By Maggie Van Dyke
An easy-to-remember mnemonic and robots that can lift heavy boxes do not seem to have much in common. Yet these and other innovations hold potential for achieving the dual goals of improved quality and reduced costs.
Before vaccines, countless died from diseases that most children today have never even heard of. Before MRIs, many patients had to undergo surgery to get an accurate diagnosis.
Innovations such as these don't just improve a situation. They completely change the story line.
As everyone knows, healthcare delivery is currently in need of a few major plot twists. Despite all the medical advances that have extended lives and reduced suffering, the healthcare system ails from numerous broken and inefficient delivery approaches. Many of the problems, while complex and over lapping, can be boiled down to two primary issues: reducing costs and improving quality.
Motivated by their missions and declining reimbursements, progressive providers are stepping up to the plate to identify and test new approaches that stand to contribute to a less costly and safer healthcare system. The four innovations described in this article vary from technological marvels to group dynamics. What they have in common is the potential to radically alter clinical and operational processes, resulting in new paradigms and dramatic improvements in value.
Innovation #1: Moving the Acute Care Model Home
Centura Health at Home is among a handful of providers implementing a well-tested but still novel idea: Bringing the hospital to patients versus the other way around.
First piloted at John Hopkins Bayview Medical Center in 1996-1998, the Hospital at Home® model involves providing comprehensive acute-level care-including advanced tests and treatments and frequent visits from physicians and nurses-to patients in the comfort of their homes. While not suitable for all patients, the Hospital at Home program has been successfully tested among elderly patients with diseases that can be safely treated at home, such as pneumonia and congestive heart failure. The model also works well as an early discharge option, allowing ICU patients to transfer to Hospital at Home versus a medical-surgical unit.
Access related sidebar: Is Your Organization Ready for Hospital at Home?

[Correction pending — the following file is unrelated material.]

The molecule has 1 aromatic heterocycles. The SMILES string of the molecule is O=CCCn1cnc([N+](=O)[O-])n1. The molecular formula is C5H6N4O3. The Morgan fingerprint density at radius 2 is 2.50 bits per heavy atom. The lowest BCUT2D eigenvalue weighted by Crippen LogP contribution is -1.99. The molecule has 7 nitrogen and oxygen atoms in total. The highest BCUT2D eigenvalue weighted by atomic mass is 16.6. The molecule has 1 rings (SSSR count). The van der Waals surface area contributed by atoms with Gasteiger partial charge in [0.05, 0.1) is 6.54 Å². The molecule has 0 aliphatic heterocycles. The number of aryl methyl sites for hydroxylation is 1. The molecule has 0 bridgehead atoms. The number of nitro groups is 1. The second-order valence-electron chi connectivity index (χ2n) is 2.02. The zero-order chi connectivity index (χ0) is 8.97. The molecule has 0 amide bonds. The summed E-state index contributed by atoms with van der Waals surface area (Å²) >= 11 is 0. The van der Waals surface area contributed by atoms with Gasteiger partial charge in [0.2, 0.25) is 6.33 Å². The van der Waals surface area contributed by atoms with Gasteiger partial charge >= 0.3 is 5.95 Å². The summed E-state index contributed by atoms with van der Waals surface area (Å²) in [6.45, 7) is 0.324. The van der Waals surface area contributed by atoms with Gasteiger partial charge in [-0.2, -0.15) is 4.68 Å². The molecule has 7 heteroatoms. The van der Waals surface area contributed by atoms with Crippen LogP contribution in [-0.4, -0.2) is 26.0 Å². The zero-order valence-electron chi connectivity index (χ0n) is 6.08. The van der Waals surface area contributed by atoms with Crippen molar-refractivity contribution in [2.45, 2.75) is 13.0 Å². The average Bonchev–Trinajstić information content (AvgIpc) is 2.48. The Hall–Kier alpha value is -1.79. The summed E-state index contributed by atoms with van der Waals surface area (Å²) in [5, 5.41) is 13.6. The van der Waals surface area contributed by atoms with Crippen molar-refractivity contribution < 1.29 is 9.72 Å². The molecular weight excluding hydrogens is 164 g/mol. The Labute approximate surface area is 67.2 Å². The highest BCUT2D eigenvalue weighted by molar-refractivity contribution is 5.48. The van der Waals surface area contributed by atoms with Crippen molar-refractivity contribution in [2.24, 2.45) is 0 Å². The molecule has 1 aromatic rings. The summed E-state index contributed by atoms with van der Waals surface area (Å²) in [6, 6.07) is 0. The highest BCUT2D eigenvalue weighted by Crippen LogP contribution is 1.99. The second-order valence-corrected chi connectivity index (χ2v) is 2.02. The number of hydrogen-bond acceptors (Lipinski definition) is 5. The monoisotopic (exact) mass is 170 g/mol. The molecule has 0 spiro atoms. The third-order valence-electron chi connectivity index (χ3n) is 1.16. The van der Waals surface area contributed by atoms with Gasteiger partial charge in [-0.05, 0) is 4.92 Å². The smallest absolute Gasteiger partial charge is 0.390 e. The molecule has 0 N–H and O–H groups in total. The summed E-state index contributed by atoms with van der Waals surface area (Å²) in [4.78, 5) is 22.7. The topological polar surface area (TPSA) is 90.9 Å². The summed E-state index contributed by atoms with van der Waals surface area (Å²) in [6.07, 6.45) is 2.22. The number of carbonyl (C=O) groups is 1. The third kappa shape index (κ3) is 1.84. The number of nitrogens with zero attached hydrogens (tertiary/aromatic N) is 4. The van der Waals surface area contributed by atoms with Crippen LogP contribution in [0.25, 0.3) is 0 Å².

Meeting the Triple Aim. "There is no place that is more 'vulnerability making' than the hospital," says Erin Denholm, president & CEO, Centura Health at Home. "When you're in the hospital, you have no control at all. In contrast, at home, you are the king of your castle."
Hospital at Home patients appear to need less pain medicine and have a lower risk of complications, such as delirium and falls. One 2009 analysis found that Hospital at Home patients had a 38 percent lower risk of dying at six months than traditional inpatients (Shepperd, S., et al., "Avoiding Hospital Admission Through Provision of Hospital Care at Home: A Systematic Review and Meta-Analysis of Individual Patient Data," CMAJ, 2009, vol. 180, no. 2).
Costs also go down. A June 2012 study found a 19 percent cost difference between Hospital at Home patients and similar hospitalized patients at Albuquerque, N.M.'s Presbyterian Healthcare Services. The cost savings was primarily due to shortened lengths of stay and fewer lab and diagnostic tests, according to the researchers (Cryer, L., et al, "Costs for 'Hospital at Home' Patients Were 19 Percent Lower, With Equal or Better Outcomes Compared to Similar Inpatients," Health Affairs, June 2012).
Not surprisingly, patients really like the program. Presbyterian's Hospital at Home program has a 90.7 overall patient satisfaction score-versus 83.9 percent for its traditional inpatient services.
Making it even better. Centura Health at Home is about to join a small but growing cadre of providers that offer home-based acute care. A participant of CMS' Innovation Advisory Council, Denholm aims to combine the Hospital at Home concept with a telehealth program in hopes of achieving even better outcomes.
"In the Hospital at Home program, the physicians and nurses cannot be by the bedside all the time," says Denholm. "Our telehealth program will allow us to monitor patients' vital signs and conduct virtual exams through the telephone lines and respond rapidly, if need be. We can see weights, blood sugars, oxygen saturation, anticoagulation, etc."
Centura's telehealth program already has a successful track record. The program started eight years ago with a pilot of congestive heart failure patients. "We decreased ED visits by 100 percent and readmissions by 90 percent. We followed that cohort for three years and none of those patients returned to the ED and only one returned to the hospital with a fractured hip."
The telehealth program has grown to include patients with all types of chronic diseases-and has an all-cause hospital readmission rate of just 7.8 percent, compared to a national average of around 15 percent.
Getting the program off the ground. Centura's Hospital at Home pilot is scheduled to launch in October at one system hospital, Penrose-St. Francis Health Services in Colorado Springs. "We hope to see 40 to 50 patients this calendar year," says Denholm.